The time spent dealing with me, the time spent quoting (completely falsely) the Data Protection Act as a reason (I offered to recite it to them, if necessary, but they weren't interested and just stuck to their script - even the "most senior" manager on their Customer Service department), the hassle spent not handling other people's calls, disturbing managers, tying up support lines, etc. WAS NOT WORTH the cost of a pack of screws that you KNEW you would have to send out anyway. In the end, they phoned (at their cost) the person named on the invoice, and then we had YET ANOTHER lengthy conversation (because only I knew what parts were missing so they had to phone ME back - I took a little pleasure, when they asked if that was Mr Dowling, in telling them that I couldn't tell them that because the Data Protection Act required that I didn't give out personal details. Technically incorrect, but funny and the guy on the other end - yet ANOTHER guy who was less senior than the person I had spoken to 30 minutes earlier - took it with good humour and just said "Ah, yes, I have the right person, then."), and then after I started listing off the bed model numbers, parts missing, etc. and wasted ANOTHER 10 minutes, the guy just sent me out a complete kit of parts because it wasn't worth the hassle to identify so many different screws etc.
Just how much money was wasted there compared to just doing what a customer service line is supposed to do? Send a £5 pack of screws and plastic bits on the HUNDREDS of pounds worth of beds that you KNOW I bought from you (so I wasn't exactly "scamming" you out of random plastic connectors and some wooden dowels) that same day with a few quid for delivery (it came back on the same van that delivered the beds a few days later as part of their normal delivery rounds). Send them to the delivery address on the invoice if you get a lot of "fake" callups requesting spares. Do it without arguing and you could have got rid of me in 5 minutes, not nearly 2 hours of multiple phone calls and disturbing just about EVERYONE in the call center. Or just make sure your damn beds have all the parts in them before you send them out!
Customer service is an expense, of course it is, but it's like product quality. You can only skimp so far before it costs more than it would just to do a decent job. Some of the best companies in the world are small, independent companies that have trained people on the end of the phone and can handle anything you throw at them in a handful of minutes. If your customer service department spends half its life fending off angry customers trying to do something in particular, work out a way for those customers to do that, or make it so they NEVER have to do it, and then you don't HAVE to fend them off.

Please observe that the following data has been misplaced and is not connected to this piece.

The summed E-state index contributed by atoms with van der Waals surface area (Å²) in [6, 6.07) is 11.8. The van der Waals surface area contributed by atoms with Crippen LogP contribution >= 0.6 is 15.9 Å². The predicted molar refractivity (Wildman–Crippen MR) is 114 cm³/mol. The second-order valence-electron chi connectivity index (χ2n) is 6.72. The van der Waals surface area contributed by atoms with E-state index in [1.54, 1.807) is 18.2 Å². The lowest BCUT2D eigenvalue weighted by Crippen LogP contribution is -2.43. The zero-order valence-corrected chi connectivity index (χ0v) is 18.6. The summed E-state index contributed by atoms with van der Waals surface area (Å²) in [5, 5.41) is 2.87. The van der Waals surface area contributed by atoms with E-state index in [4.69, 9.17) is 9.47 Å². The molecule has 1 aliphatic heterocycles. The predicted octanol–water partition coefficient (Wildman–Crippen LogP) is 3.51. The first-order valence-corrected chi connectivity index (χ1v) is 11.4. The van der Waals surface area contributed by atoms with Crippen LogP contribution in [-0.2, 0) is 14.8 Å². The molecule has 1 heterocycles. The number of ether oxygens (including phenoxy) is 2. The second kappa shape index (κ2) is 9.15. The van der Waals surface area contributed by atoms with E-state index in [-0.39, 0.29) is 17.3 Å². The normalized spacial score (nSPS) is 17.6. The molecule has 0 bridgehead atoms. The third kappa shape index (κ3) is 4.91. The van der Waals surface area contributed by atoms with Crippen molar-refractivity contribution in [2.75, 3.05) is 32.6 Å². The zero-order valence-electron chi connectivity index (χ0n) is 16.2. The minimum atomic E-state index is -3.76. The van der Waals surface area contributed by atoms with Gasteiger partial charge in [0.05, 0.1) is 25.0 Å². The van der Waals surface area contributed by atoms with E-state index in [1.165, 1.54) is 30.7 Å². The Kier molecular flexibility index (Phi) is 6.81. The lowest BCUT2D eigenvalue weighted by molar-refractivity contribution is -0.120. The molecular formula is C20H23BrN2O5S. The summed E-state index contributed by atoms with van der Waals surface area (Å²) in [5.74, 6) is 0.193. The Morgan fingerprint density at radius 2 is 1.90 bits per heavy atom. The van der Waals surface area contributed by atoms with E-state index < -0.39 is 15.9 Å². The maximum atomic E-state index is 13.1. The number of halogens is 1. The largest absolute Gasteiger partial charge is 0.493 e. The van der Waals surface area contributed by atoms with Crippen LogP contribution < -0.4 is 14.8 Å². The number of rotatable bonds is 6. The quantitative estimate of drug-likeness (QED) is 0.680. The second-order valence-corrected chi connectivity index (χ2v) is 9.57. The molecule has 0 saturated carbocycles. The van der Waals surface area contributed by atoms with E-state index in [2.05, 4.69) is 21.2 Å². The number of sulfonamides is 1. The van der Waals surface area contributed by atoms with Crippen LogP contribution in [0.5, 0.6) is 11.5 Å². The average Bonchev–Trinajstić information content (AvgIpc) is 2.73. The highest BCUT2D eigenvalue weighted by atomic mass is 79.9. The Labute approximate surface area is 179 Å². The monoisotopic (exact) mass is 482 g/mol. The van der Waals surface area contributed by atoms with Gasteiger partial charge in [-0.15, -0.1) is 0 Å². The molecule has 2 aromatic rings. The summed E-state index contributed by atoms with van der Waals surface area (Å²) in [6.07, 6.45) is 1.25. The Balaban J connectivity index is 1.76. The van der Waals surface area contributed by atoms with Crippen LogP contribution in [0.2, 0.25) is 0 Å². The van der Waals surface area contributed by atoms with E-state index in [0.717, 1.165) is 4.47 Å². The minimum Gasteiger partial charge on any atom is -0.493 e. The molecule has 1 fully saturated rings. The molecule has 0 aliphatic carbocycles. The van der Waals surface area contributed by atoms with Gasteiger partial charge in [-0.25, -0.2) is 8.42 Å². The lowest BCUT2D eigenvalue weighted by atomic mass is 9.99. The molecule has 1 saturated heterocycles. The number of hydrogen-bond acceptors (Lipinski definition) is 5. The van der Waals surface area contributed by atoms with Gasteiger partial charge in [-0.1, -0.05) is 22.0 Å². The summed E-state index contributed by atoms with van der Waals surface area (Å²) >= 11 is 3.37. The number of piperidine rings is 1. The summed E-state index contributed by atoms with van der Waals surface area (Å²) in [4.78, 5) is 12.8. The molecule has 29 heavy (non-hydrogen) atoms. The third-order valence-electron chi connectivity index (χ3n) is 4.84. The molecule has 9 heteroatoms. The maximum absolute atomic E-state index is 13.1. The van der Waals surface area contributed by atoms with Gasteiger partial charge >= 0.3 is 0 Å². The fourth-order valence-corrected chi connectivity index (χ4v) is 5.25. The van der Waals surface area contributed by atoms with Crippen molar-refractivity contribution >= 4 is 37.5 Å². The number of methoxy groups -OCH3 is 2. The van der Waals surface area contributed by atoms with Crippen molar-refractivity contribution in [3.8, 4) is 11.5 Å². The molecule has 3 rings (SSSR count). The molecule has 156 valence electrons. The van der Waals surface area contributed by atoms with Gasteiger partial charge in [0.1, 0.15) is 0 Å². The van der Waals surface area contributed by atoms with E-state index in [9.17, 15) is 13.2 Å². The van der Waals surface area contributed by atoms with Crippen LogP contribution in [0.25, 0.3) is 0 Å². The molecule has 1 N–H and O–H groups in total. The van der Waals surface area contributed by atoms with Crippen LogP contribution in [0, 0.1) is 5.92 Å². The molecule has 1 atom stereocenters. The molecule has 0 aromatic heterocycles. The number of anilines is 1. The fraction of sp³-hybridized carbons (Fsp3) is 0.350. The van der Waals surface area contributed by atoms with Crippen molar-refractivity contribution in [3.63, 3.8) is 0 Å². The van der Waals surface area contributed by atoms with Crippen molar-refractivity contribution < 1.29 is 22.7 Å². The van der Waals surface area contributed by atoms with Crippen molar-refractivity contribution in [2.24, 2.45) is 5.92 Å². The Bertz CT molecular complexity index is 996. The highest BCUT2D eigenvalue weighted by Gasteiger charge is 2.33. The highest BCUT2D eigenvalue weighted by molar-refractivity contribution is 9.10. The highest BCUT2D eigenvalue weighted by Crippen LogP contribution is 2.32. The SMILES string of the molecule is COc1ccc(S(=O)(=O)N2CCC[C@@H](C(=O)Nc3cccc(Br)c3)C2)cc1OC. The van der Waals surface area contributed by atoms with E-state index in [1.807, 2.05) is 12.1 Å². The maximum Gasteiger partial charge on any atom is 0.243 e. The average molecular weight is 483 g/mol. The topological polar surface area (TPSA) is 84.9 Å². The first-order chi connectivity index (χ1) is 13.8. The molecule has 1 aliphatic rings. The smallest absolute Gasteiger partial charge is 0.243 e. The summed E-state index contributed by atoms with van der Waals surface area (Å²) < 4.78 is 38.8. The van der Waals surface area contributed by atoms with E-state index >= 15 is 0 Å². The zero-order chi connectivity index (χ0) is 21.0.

I've had technical support departments for dedicated server hosting REFUSE to tell me what they can actually do. All I needed was a query about installing a Linux update (which said it specifically COULD NOT be installed remotely, yet the server hosting company wanted to make me install it and then refused to install it for me). They actually REFUSED to say if they could reboot my server, or change my password, or anything else. What sort of service or support is that? None, because I cancelled my account (against their minimum days notice period) the same day and let them sort it out by letter at great expense to themselves. Just what exactly did all the costs they poured into support get them for that? Angry customers, a cancelled account and a lot of paperwork and hassle.
Or the phone company that INSISTED it must charge me every month for the next 2 years for a phone that NEVER arrived and a contract I never had the opportunity to sign because it was presumably in the same box as the phone, on an SIM that I had phoned up to BLOCK because it had never arrived. Their customer service was completely, 100% useless but my bank's - on the other hand - was fabulous and forcibly cancelled the Direct Debit within seconds.